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Why Fish Smell More than Meat

Ever wonder why rotten fish smell so much worse so much sooner than a hunk of beef? Why Fish Smell More than Meat, on today's Moment of Science.

Have you ever wondered why fish stink so much more than meat?

Well, it's because fish tissue contain an odorless chemical known as trimethylamine oxide. Once the fish is killed and the fish's tissues are exposed to air, the bacteria in the fish's body break down this chemical into two new chemicals that are derivatives of ammonia, and therefore smell pretty bad.

The main reason why fish smells so much worse is the fact that regular meat doesn't contain high amounts of trimethylamine oxide, and fish do. This chemical is especially common in the flesh of cold-water surface-dwelling fish like cod. So cod would start smelling faster than, say, catfish.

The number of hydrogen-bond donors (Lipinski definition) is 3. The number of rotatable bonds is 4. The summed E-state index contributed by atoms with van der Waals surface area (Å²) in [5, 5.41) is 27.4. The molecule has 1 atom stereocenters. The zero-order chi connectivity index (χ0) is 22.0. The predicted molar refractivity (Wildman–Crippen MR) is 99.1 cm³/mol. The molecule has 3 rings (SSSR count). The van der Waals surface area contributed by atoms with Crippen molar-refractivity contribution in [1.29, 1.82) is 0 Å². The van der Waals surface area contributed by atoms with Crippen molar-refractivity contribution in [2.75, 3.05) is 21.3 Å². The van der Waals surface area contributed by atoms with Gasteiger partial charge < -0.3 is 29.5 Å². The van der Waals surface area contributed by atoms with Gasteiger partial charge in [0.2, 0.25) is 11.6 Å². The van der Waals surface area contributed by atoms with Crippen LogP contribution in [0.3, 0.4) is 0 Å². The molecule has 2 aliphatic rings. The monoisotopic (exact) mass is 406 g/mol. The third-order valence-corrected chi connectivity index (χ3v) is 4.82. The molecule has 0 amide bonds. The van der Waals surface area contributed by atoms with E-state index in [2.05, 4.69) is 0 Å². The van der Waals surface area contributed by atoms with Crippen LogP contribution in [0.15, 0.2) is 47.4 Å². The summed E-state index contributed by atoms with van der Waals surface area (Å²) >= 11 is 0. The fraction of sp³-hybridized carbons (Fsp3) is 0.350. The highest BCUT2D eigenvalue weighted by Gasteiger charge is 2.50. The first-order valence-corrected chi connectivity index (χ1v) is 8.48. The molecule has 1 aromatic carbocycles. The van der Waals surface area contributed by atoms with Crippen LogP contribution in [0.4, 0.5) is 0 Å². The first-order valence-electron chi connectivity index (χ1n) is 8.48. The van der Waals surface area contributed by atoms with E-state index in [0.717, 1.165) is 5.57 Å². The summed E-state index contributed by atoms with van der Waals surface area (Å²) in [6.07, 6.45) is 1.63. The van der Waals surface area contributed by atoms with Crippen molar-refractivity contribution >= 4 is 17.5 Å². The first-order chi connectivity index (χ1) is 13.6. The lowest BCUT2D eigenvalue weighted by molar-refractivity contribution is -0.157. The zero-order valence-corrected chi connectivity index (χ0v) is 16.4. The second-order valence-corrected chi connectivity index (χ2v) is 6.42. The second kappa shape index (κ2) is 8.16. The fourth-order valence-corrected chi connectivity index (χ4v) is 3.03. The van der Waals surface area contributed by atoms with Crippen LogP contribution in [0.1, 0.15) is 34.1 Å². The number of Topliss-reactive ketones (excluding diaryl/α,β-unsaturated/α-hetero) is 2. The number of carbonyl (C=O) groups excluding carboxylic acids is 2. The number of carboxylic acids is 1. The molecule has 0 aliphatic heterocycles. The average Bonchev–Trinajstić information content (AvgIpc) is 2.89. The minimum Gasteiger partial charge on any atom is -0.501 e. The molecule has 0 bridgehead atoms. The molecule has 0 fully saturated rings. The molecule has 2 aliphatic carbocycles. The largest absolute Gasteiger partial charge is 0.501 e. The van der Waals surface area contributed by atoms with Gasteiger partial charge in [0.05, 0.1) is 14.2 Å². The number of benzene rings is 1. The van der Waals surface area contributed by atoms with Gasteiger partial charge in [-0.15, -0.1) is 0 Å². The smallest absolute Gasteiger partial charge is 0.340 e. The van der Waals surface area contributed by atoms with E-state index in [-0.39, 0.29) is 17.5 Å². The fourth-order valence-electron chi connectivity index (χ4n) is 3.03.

Also, keep in mind that the extent to which you hate the smell of fish is in part culturally determined. People who don't eat fish find its smell a lot more offensive than people who eat a lot of it. Plus, because we associate rotting fish with food poisoning, we're conditioned to find its smell disgusting rather than appetizing.

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